CHICAGO -- The two billionaires running for Illinois governor squared off Wednesday over their finances. Gov. Bruce Rauner accused his Democratic challenger J.B. Pritzker of being a tax cheat, with a good chance of winding up in jail, and the governor’s remarks about illegal immigration have gotten backlash from Latino leaders in Chicago.
At a debate in front of the Chicago Sun-Times editorial board Tuesday, the governor said the reason for unemployment and crime in Chicago is because undocumented immigrants take jobs away from Americans and hold down wages.
Reaction from the Latino community in Chicago came quick after the governor's comments.
"What you're seeing is somebody in an act of desperation," Ald. Gilbert Villegas, 36th Ward, said.
Villegas, the chair of the City Council's Latino Caucus said recent polls, which show Pritzker with a 20-point lead over the incumbent governor, are driving Rauner to embrace an extreme right-wing ideology.
"Thirty days out, the governor starts invoking some 'Trump-isms' and talking about how immigrants are the cause of all the crime in the city," Villegas said.
Rauner said his own words have been twisted into a political hit.
The Pritzker campaign issued a statement saying the following:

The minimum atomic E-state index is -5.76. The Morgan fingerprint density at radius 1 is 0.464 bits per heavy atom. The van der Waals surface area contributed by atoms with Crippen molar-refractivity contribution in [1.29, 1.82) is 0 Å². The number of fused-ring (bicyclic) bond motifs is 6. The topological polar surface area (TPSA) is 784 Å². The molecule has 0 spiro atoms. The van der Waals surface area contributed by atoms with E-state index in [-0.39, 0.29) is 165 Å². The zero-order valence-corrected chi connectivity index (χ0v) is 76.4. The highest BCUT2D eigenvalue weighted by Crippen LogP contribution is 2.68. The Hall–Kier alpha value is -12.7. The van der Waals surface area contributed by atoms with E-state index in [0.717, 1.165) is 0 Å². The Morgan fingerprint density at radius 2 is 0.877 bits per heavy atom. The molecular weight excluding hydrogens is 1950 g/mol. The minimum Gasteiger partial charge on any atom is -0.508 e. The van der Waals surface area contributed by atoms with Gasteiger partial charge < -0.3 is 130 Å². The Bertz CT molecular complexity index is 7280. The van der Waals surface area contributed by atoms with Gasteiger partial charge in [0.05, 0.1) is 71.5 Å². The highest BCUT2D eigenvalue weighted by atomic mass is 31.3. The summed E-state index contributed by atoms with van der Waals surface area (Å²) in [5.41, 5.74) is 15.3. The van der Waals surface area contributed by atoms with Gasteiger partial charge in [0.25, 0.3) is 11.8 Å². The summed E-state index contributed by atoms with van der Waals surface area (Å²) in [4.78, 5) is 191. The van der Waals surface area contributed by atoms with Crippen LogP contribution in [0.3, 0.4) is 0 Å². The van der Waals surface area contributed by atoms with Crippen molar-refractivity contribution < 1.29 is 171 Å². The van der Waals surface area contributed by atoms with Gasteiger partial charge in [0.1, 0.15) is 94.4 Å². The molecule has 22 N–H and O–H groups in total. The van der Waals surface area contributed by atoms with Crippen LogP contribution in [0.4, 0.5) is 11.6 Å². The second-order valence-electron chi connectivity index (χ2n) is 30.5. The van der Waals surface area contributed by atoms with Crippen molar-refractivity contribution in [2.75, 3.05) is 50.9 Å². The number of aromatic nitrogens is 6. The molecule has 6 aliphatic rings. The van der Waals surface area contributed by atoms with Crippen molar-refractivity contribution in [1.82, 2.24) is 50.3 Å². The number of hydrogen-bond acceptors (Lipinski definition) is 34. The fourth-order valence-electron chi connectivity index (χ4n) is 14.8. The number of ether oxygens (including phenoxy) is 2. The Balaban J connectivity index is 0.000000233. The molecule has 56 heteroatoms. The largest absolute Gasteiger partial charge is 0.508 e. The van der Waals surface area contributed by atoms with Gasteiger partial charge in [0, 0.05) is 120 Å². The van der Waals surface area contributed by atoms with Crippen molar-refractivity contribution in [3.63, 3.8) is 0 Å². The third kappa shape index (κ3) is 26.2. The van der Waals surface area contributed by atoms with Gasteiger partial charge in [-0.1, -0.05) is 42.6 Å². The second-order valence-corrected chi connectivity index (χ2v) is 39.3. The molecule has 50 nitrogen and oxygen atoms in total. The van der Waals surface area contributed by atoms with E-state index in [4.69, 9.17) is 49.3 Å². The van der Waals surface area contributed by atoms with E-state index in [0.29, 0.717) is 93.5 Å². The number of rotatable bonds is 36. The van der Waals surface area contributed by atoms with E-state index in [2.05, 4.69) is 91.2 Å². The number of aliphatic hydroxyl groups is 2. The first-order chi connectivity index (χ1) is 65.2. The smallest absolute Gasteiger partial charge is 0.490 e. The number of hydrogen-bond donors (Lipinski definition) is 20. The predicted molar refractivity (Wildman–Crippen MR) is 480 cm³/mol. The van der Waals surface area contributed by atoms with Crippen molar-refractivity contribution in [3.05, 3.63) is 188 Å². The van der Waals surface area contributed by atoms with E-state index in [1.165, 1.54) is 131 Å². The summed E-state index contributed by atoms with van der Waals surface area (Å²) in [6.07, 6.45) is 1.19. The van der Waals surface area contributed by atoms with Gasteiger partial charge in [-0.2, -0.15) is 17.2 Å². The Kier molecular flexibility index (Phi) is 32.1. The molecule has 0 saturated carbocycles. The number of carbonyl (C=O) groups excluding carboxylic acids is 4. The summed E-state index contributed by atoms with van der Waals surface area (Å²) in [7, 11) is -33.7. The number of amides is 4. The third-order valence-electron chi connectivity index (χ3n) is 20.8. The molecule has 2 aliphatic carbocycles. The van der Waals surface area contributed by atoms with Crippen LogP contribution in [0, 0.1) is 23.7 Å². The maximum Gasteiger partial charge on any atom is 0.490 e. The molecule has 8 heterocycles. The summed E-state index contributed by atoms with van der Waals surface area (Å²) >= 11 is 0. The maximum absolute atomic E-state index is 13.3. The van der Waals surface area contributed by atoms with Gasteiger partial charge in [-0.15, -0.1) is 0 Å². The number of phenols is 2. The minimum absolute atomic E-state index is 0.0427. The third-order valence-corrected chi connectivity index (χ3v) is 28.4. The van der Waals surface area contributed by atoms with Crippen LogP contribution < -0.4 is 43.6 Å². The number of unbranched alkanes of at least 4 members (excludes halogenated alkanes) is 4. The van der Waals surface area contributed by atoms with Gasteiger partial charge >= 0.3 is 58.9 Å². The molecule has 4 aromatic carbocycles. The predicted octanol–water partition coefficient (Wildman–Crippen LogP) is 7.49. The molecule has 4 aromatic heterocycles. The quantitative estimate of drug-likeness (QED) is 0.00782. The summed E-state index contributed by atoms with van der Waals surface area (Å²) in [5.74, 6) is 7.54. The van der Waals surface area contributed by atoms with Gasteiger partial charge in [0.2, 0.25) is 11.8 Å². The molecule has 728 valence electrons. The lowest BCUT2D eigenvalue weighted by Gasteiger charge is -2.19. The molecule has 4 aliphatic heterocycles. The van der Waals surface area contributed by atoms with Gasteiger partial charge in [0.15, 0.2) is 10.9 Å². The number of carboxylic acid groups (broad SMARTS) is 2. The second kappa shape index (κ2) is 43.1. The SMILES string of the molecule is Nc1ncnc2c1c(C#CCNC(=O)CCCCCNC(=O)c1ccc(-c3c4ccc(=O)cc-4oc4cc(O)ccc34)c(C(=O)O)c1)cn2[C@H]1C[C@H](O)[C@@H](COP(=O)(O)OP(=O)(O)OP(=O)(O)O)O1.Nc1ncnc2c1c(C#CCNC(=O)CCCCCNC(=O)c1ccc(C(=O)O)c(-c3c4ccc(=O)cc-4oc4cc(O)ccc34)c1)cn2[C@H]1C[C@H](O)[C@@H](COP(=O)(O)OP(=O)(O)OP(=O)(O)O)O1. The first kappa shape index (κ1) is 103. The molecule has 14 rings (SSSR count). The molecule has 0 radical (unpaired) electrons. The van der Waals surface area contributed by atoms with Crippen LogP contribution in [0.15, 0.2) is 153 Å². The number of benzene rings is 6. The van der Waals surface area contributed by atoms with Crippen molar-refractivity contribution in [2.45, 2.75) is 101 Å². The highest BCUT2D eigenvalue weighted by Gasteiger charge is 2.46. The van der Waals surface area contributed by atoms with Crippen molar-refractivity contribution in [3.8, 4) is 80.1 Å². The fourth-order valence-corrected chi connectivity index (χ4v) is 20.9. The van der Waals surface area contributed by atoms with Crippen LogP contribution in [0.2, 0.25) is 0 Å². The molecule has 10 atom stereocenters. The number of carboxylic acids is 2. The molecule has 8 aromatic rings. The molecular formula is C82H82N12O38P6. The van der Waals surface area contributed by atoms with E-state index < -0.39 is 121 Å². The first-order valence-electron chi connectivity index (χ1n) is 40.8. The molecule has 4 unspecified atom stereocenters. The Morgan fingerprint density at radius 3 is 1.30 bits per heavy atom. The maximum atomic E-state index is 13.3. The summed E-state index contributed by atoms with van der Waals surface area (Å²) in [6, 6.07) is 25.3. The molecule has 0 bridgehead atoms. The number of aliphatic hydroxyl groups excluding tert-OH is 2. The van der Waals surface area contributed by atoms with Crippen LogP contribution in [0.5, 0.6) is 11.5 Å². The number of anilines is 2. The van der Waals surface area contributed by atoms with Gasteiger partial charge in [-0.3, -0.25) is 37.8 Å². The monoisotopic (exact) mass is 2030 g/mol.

Yesterday, Rauner parroted Donald Trump by viciously blaming immigrants for violence in Chicago and today he is back to desperate political attacks.
Cook County Commissioner, Jesus "Chuy" Garcia weighed in on the controversy.
"A month ago, Gov. Rauner was in Little Village yelling 'Viva Mexico' and talking about the great things of the Mexican and immigrant community, and yesterday he's saying 'Viva Trump,'" he said.
The governor said he’s not calling immigrants criminals, although he said he does see a link between crime and illegal immigration. But while working to clear the air about his own remarks on immigration, he stopped short of supporting a path to citizenship for undocumented immigrants.
“I support legal immigration," he said. "Legal immigration. I'm against illegal, undocumented immigration. We should stop that,” the governor said.
The governor also lashed out again Wednesday at his Democratic challenger and accusing him of gaming the system by keeping his wealth in tax-havens offshore.